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14 Oct 2016

IAEA ready to recommend Belarusian nuclear power plant construction practices to other countries

MINSK, 14 October (BelTA) – The International Atomic Energy Agency (IAEA) is ready to recommend the positive practices Belarus uses to build the nuclear power plant to other countries. Head of the IAEA’s IRRS mission to Belarus, Director General of the Radiation and Nuclear Safety Authority of Finland (STUK) Petteri Tiippana made the statement on 14 October, BelTA has learned.

Two positive practices Belarus uses were mentioned. One of them is powerful and effective mechanisms for coordinating operations. The mechanisms include the interagency commission for coordinating the main aspects of the Belarusian nuclear power plant construction effort and for overseeing the project’s implementation under the leadership of a deputy prime minister as well as the interministerial working group for coordinating oversight over the construction of the Belarusian nuclear power plant under the leadership of the first deputy emergencies minister.

The other practice is the approach to managing the rapid growth of the Nuclear and Radiation Safety Department of the Belarusian Emergencies Ministry, innovative mechanisms and ways of building a healthy organizational culture, the delegation of responsible tasks to young specialists such as the development of the strategy to pass on knowledge to new employees. Efforts of top officials of the Nuclear and Radiation Safety Department to improve the competence of young specialists were also praised as well as professional contests arranged for young specialists, who can consequently implement their proposals in favor of improving regulatory activities. As a rule, the IAEA recommends positive practices for adoption in other countries.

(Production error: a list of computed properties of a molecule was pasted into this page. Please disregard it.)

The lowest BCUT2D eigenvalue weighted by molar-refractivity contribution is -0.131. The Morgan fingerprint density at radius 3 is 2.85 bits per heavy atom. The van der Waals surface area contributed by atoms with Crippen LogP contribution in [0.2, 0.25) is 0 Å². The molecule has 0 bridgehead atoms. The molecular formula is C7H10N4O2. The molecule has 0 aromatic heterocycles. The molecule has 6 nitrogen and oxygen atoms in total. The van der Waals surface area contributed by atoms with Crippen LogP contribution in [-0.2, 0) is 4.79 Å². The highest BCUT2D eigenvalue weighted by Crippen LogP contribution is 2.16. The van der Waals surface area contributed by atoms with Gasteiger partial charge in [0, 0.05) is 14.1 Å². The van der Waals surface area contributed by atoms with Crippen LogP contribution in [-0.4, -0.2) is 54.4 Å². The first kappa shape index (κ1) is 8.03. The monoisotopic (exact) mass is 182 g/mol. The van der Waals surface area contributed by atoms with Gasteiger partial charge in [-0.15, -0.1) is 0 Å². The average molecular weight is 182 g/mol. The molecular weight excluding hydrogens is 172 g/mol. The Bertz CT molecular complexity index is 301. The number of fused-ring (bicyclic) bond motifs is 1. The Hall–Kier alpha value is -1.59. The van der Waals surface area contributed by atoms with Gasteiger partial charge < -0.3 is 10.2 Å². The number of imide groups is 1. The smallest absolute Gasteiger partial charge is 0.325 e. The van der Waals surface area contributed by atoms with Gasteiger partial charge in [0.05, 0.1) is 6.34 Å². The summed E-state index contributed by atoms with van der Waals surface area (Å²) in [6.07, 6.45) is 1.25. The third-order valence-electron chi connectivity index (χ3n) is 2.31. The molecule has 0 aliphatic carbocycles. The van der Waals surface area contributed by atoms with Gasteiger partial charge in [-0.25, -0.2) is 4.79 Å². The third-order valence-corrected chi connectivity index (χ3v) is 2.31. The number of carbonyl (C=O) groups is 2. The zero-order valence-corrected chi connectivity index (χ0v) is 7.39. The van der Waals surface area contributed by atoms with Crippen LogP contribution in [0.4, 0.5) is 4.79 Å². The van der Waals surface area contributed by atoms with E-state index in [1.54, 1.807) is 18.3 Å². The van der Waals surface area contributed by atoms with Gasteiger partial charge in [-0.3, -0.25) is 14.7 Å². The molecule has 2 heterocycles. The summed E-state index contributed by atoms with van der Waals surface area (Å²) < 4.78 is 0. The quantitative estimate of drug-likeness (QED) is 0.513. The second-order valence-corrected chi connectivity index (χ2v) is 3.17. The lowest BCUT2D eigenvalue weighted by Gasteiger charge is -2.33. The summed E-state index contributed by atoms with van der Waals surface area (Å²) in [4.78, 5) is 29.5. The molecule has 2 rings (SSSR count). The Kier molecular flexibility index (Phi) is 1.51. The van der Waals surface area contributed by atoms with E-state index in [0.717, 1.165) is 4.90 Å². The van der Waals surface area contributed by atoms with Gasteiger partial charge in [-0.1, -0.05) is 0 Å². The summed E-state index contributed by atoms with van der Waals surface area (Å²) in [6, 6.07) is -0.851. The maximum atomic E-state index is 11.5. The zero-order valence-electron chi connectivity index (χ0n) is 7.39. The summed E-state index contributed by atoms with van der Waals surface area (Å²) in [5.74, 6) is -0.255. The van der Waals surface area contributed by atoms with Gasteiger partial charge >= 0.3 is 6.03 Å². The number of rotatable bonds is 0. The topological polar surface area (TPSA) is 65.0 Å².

The IRRS mission’s proposals and recommendations deal with permanent support and focus on the matters already mentioned by Belarus’ report and the country’s self-evaluation, said Petteri Tiippana. The expert noted such fundamental matters as the permanent improvement of human resources, the desire to bring the regulatory norms on operating nuclear power plants into compliance with IAEA standards, and the readiness to respond to emergencies. “It is necessary to renew and work on normative requirements so that regulatory agencies and the nuclear power plant operator would be ready to respond to complicated situations,” pointed out the IRRS mission head. Speaking about the Nuclear and Radiation Safety Department of the Belarusian Emergencies Ministry, the expert noted that the agency should take measures to improve the administration system for the sake of working more effectively and productively.

“A lot of work has yet to be done and one should be ready for it. We have mentioned a lot of things Belarus is already working on. I hope that our mission will help all the government agencies involved in the nuclear power plant launch project to take part in improving this work in the most effective manner possible,” concluded Petteri Tiippana.

The IAEA’s first Integrated Regulatory Review Service (IRRS) mission worked in Belarus on 2-14 October. The IRRS mission was supposed to evaluate the compliance of the country’s regulatory infrastructure and efforts with the IAEA’s safety standards.

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